Environmental enrichment protects against the acquisition of cocaine self-administration in adult male rats, but does not eliminate avoidance of a drug-associated saccharin cue

Matthew D. Puhl, Joshua S. Blum, Stefany Acosta-Torres, Patricia S. Grigson

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38 Scopus citations

Abstract

One of the most menacing consequences of drug addiction is the devaluation of natural rewards (e.g. food, sex, work, money, caring for one's offspring). However, evidence also suggests that natural rewards, such as an enriched environment, can devalue drugs of abuse. Thus, this study used a rodent model to test whether exposure to an enriched environment could protect adult rats from acquiring cocaine self-administration and from the resultant drug-induced devaluation of a natural saccharin reward cue. Adult male Sprague-Dawley rats were implanted with intravenous jugular catheters. Rats were then separated into two housing conditions: an enriched condition, including social companions(four/cage) and novel objects (e.g. balls, polyethylene tubes, paper, etc.), and a nonenriched condition where the rats were singly housed with no novel objects. During testing, the rats were given 5-min access to 0.15% saccharin, followed by 1 h to self-administer saline or cocaine (0.167 mg/infusion) on fixed ratio and progressive ratio schedules of reinforcement. The results showed that rats that were singly housed in the nonenriched environment fell into two groups: low drug-takers (n=34) and high drug-takers (n=12). In comparison, only one out of the 22 rats housed in the enriched environment was a high drug-taker. Thus, all rats in the enriched environment, except one, behaved like low drug-takers under the nonenriched condition. As such, these rats self-administered almost no drug on either the fixed ratio or the progressive ratio schedule of reinforcement and were extremely slow to self-administer their first cocaine infusion. Interestingly, despite their very low levels of drug self-administration, low-drug-taking rats housed in the enriched environment continued to avoid intake of the drug-associated saccharin cue. Taken together, these data suggest that the enriched environment itself served as a salient natural reward that reduced cocaine seeking and cocaine taking, but had little impact on avoidance of the cocaine-paired taste cue. The protective effects of the enriched environment were robust and, as such, have important implications for the methods used in the study of drug addiction in animal models and for the prevention, and possibly the treatment, of the disease in adult humans.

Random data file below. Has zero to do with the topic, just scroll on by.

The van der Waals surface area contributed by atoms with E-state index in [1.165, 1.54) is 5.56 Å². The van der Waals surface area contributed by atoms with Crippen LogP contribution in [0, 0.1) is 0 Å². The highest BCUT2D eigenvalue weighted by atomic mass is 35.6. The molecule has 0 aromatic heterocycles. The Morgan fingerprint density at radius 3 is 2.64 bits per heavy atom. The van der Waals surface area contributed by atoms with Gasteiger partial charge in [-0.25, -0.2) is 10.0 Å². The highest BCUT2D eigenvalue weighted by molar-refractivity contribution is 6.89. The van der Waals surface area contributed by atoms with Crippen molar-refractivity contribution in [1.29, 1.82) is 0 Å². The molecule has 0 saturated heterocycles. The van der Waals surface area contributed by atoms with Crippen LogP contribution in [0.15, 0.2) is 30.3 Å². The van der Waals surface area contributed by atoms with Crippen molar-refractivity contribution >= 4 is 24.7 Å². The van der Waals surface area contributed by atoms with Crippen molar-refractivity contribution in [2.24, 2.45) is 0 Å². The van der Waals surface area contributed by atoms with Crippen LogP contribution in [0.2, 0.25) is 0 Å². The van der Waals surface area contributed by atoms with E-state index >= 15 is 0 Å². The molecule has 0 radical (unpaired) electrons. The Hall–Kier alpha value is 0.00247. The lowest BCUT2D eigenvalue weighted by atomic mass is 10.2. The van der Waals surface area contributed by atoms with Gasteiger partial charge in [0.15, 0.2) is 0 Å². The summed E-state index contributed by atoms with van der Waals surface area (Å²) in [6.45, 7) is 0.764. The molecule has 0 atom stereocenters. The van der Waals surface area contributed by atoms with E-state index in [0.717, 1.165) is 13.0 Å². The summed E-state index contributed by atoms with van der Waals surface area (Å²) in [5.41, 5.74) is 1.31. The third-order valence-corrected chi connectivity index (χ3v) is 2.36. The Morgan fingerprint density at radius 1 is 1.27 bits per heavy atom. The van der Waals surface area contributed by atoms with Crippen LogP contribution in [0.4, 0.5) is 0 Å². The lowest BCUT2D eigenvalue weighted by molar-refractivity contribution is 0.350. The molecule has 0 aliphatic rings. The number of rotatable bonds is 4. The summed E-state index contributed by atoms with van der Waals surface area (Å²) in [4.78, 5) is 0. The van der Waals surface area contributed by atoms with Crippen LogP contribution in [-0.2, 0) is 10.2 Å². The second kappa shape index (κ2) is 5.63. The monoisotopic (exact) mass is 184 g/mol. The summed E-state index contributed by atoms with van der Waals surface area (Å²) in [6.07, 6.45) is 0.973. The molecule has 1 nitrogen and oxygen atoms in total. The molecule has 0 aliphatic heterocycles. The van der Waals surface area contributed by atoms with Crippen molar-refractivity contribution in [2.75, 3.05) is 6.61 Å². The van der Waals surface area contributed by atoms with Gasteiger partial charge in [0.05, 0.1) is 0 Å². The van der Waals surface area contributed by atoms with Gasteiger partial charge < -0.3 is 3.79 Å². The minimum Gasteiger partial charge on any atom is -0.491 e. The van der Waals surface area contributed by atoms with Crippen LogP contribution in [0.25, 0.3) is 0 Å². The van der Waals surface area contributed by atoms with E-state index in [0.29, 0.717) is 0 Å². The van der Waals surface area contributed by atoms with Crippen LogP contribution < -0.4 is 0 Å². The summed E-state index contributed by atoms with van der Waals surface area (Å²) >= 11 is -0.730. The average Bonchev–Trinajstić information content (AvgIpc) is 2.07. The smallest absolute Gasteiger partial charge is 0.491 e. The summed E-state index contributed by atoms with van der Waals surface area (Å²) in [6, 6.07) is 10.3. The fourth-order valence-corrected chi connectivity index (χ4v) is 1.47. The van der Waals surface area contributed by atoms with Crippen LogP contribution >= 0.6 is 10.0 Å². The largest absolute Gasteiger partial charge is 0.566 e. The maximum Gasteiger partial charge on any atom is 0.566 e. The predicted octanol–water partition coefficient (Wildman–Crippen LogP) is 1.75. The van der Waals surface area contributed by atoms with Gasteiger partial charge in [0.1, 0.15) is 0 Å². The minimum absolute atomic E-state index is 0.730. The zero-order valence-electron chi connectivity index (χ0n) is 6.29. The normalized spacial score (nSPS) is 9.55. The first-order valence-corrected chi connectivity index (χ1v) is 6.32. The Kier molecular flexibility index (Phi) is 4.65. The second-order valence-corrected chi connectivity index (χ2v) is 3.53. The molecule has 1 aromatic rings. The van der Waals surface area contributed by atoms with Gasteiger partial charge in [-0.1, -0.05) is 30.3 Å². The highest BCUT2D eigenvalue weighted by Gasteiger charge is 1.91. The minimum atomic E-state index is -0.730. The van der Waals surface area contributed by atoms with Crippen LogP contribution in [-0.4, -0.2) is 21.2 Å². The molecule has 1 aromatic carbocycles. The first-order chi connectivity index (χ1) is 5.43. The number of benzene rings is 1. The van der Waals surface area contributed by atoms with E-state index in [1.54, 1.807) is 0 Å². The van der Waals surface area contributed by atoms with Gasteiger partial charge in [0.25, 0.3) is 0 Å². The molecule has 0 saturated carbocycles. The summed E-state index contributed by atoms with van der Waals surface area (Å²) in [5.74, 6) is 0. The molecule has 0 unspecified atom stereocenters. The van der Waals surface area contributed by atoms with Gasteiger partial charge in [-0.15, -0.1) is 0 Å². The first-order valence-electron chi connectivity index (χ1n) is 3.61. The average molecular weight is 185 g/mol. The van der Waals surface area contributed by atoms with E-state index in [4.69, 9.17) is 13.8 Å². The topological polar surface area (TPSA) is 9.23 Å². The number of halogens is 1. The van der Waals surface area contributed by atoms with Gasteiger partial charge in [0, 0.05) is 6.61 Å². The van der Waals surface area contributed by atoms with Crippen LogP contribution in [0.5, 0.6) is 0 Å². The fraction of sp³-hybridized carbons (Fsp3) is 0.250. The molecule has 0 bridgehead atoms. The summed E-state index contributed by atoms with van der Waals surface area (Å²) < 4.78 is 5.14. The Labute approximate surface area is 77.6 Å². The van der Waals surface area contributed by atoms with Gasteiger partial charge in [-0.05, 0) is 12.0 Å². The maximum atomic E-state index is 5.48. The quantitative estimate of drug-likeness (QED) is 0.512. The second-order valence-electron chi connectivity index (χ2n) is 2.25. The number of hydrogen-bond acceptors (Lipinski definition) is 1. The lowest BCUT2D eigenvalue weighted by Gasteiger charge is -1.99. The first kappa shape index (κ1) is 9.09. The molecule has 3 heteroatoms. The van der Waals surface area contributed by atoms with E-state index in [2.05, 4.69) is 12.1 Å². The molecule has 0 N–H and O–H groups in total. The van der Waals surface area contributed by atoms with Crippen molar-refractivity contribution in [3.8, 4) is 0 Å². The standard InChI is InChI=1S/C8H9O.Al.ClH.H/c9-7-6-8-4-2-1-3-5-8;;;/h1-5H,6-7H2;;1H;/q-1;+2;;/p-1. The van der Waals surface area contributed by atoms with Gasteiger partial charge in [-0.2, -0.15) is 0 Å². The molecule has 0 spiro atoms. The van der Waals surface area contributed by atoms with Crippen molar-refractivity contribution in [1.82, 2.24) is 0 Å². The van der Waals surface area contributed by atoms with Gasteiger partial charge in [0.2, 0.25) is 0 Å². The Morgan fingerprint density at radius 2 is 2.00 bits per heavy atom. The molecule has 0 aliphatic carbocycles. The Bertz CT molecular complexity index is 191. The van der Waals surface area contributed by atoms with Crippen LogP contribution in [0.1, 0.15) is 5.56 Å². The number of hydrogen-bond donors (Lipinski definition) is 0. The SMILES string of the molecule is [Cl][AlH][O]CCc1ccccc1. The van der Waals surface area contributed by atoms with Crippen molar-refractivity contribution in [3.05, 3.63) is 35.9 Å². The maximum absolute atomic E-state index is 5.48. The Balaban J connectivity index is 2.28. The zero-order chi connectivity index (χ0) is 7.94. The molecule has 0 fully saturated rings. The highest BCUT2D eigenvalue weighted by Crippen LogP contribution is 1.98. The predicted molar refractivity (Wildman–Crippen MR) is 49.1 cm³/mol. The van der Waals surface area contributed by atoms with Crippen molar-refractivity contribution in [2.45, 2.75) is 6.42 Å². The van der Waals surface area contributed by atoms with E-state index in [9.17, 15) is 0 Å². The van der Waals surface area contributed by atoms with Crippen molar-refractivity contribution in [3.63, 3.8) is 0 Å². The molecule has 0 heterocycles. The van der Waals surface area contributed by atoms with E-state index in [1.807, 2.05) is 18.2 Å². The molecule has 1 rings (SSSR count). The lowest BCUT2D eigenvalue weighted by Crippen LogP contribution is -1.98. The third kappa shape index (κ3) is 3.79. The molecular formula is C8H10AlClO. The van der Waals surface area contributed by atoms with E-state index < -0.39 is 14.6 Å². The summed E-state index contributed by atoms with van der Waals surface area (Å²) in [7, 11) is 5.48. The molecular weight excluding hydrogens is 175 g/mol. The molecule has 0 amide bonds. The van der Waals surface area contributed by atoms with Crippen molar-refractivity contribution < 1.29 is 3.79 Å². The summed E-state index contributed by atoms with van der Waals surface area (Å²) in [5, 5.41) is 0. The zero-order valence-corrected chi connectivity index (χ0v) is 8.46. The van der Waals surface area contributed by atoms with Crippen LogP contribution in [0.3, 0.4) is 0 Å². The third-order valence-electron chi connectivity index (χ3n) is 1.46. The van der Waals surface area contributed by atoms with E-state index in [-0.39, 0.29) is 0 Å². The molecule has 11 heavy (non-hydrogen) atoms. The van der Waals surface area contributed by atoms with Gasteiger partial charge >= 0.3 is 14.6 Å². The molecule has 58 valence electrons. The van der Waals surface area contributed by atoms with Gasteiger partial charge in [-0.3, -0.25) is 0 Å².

Original languageEnglish (US)
Pages (from-to)43-53
Number of pages11
JournalBehavioural Pharmacology
Volume23
Issue number1
DOIs
Publication statusPublished - Feb 1 2012

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All Science Journal Classification (ASJC) codes

  • Pharmacology
  • Psychiatry and Mental health

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